Myth: We get all the vitamin D we need from the sun.
Fact: My mother was recently told she had low vitamin D levels. I was quite surprised as she is an active lady who loves the outdoors and spending time in her garden. Living in a sunny country like Australia, surely she gets enough ‘sunshine vitamin’? Looking into this subject further, I discovered low vitamin D levels are a real problem for many people, especially older people whose skin is less efficient at making vitamin D from sunshine. People over 70 need three times as much vitamin D as those under 50.
The risk also increases in those living in less sunny climates, those with dark skin, those who don’t expose their skin to the sun for religious reasons, and those who always wear high protection sunscreen. My mother’s low vitamin D levels are now starting to make sense – she has taken skin cancer prevention very much on board and never goes outside without sunscreen, a long sleeved shirt and a hat. Low vitamin D levels are also passed on from mother to baby as vitamin D deficient mothers make vitamin D deficient breastmilk. Also of interest is that obese people are more likely to have low vitamin D because it is fat-soluble vitamin and gets trapped in body fat unable to travel around the body to where it is needed.
What does vitamin D do? It is vital for metabolising calcium and strong bones. In fact my mother’s vitamin D status was discovered after she broke a rib, albeit as a result of falling off a ladder! But the magic of vitamin D doesn’t end with bones. It is implicated in protection against cancer, Parkinson’s disease and high blood pressure; regulating the immune system; insulin secretion and blood glucose control. Research has also found a strong correlation between higher vitamin D levels and HDL (good) cholesterol levels. A recent study also found a link between low vitamin D levels and depression suggesting the potential for more vitamin D to boost mood – giving new support for the idea of a ‘sunny disposition’.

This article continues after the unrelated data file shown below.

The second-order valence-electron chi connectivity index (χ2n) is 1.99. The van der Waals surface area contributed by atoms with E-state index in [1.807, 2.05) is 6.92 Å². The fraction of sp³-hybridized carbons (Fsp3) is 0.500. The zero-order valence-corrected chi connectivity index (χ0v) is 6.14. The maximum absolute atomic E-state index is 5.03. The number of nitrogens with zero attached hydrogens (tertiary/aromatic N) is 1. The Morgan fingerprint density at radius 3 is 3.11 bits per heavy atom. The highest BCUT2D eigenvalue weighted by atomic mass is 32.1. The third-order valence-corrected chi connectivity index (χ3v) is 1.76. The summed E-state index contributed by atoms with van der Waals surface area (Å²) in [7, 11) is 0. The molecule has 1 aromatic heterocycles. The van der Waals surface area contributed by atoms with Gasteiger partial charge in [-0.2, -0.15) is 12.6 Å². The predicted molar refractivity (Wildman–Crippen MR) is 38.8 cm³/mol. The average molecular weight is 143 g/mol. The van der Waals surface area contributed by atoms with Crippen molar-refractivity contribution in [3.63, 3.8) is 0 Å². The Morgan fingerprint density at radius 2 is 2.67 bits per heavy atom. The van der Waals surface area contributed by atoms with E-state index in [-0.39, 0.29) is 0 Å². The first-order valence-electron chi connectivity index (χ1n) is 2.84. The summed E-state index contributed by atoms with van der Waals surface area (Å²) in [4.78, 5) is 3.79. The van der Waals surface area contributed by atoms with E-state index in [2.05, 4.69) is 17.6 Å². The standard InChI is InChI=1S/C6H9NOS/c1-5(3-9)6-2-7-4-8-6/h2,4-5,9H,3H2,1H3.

Vitamin D deficiency requires supplementation to correct, but how can it be prevented? It makes sense to get some sunshine each day if possible, but dietary sources have taken on renewed importance – especially in countries like Australia where skin cancer incidence is high. Foods containing vitamin D include some fatty fish (mackerel, salmon, sardines) and fish liver oils, as well as small amounts in liver, cheese and eggs. In the US, milk is fortified with vitamin D but in Australia, vitamin D is added only to some brands of dairy foods and milk alternatives (eg, soy milk). All margarine spreads in Australia and some in the US have vitamin D added making them good to include for general good health as well as healthier cholesterol levels. You can check the label to ensure minimal trans-fat levels.
For more information on nutrition and heart health visit www.eattobeatcholesterol.com.au